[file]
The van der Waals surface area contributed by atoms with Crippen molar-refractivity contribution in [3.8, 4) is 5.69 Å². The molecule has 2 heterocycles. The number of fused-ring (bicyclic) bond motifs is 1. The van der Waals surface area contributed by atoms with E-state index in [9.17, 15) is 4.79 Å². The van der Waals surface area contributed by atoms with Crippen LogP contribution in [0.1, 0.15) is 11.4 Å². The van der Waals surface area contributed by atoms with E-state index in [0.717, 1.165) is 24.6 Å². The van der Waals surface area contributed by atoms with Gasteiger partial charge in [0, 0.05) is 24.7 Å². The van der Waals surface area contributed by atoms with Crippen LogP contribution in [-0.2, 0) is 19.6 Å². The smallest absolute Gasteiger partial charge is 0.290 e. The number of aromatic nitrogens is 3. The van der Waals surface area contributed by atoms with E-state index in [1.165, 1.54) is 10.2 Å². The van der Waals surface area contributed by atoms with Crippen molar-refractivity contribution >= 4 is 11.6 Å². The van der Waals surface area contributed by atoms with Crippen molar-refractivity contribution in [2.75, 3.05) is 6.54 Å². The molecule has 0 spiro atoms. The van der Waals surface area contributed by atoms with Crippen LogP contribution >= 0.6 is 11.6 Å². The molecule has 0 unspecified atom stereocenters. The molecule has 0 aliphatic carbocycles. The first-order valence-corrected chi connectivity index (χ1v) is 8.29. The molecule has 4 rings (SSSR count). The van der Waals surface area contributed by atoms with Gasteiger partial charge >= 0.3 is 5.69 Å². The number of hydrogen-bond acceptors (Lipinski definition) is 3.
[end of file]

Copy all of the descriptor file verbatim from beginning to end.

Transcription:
The van der Waals surface area contributed by atoms with Crippen molar-refractivity contribution in [3.8, 4) is 5.69 Å². The molecule has 2 heterocycles. The number of fused-ring (bicyclic) bond motifs is 1. The van der Waals surface area contributed by atoms with E-state index in [9.17, 15) is 4.79 Å². The van der Waals surface area contributed by atoms with Crippen LogP contribution in [0.1, 0.15) is 11.4 Å². The van der Waals surface area contributed by atoms with E-state index in [0.717, 1.165) is 24.6 Å². The van der Waals surface area contributed by atoms with Gasteiger partial charge in [0, 0.05) is 24.7 Å². The van der Waals surface area contributed by atoms with Crippen LogP contribution in [-0.2, 0) is 19.6 Å². The smallest absolute Gasteiger partial charge is 0.290 e. The number of aromatic nitrogens is 3. The van der Waals surface area contributed by atoms with E-state index in [1.165, 1.54) is 10.2 Å². The van der Waals surface area contributed by atoms with Crippen molar-refractivity contribution >= 4 is 11.6 Å². The van der Waals surface area contributed by atoms with Crippen molar-refractivity contribution in [2.75, 3.05) is 6.54 Å². The molecule has 0 spiro atoms. The van der Waals surface area contributed by atoms with Crippen LogP contribution >= 0.6 is 11.6 Å². The molecule has 0 unspecified atom stereocenters. The molecule has 0 aliphatic carbocycles. The first-order valence-corrected chi connectivity index (χ1v) is 8.29. The molecule has 4 rings (SSSR count). The van der Waals surface area contributed by atoms with Gasteiger partial charge >= 0.3 is 5.69 Å². The number of hydrogen-bond acceptors (Lipinski definition) is 3.